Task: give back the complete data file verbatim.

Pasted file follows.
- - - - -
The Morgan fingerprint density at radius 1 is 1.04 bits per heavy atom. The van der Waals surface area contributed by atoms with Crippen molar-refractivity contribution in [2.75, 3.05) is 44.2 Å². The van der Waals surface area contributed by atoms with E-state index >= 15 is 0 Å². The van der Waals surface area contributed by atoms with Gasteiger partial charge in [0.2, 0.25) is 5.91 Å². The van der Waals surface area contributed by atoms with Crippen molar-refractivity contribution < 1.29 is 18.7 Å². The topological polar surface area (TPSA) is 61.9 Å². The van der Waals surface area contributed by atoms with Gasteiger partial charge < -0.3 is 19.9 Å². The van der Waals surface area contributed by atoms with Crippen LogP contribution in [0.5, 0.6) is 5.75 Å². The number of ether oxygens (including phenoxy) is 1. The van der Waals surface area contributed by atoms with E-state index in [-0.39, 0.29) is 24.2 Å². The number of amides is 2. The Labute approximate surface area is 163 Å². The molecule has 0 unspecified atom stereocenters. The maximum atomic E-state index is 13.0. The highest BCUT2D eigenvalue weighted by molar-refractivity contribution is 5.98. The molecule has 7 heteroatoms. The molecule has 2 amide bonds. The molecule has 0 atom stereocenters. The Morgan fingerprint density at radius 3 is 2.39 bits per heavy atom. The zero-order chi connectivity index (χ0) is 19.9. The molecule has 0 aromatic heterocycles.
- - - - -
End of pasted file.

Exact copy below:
The Morgan fingerprint density at radius 1 is 1.04 bits per heavy atom. The van der Waals surface area contributed by atoms with Crippen molar-refractivity contribution in [2.75, 3.05) is 44.2 Å². The van der Waals surface area contributed by atoms with E-state index >= 15 is 0 Å². The van der Waals surface area contributed by atoms with Gasteiger partial charge in [0.2, 0.25) is 5.91 Å². The van der Waals surface area contributed by atoms with Crippen molar-refractivity contribution < 1.29 is 18.7 Å². The topological polar surface area (TPSA) is 61.9 Å². The van der Waals surface area contributed by atoms with Gasteiger partial charge < -0.3 is 19.9 Å². The van der Waals surface area contributed by atoms with Crippen LogP contribution in [0.5, 0.6) is 5.75 Å². The number of ether oxygens (including phenoxy) is 1. The van der Waals surface area contributed by atoms with E-state index in [-0.39, 0.29) is 24.2 Å². The number of amides is 2. The Labute approximate surface area is 163 Å². The molecule has 0 unspecified atom stereocenters. The maximum atomic E-state index is 13.0. The highest BCUT2D eigenvalue weighted by molar-refractivity contribution is 5.98. The molecule has 7 heteroatoms. The molecule has 2 amide bonds. The molecule has 0 atom stereocenters. The Morgan fingerprint density at radius 3 is 2.39 bits per heavy atom. The zero-order chi connectivity index (χ0) is 19.9. The molecule has 0 aromatic heterocycles.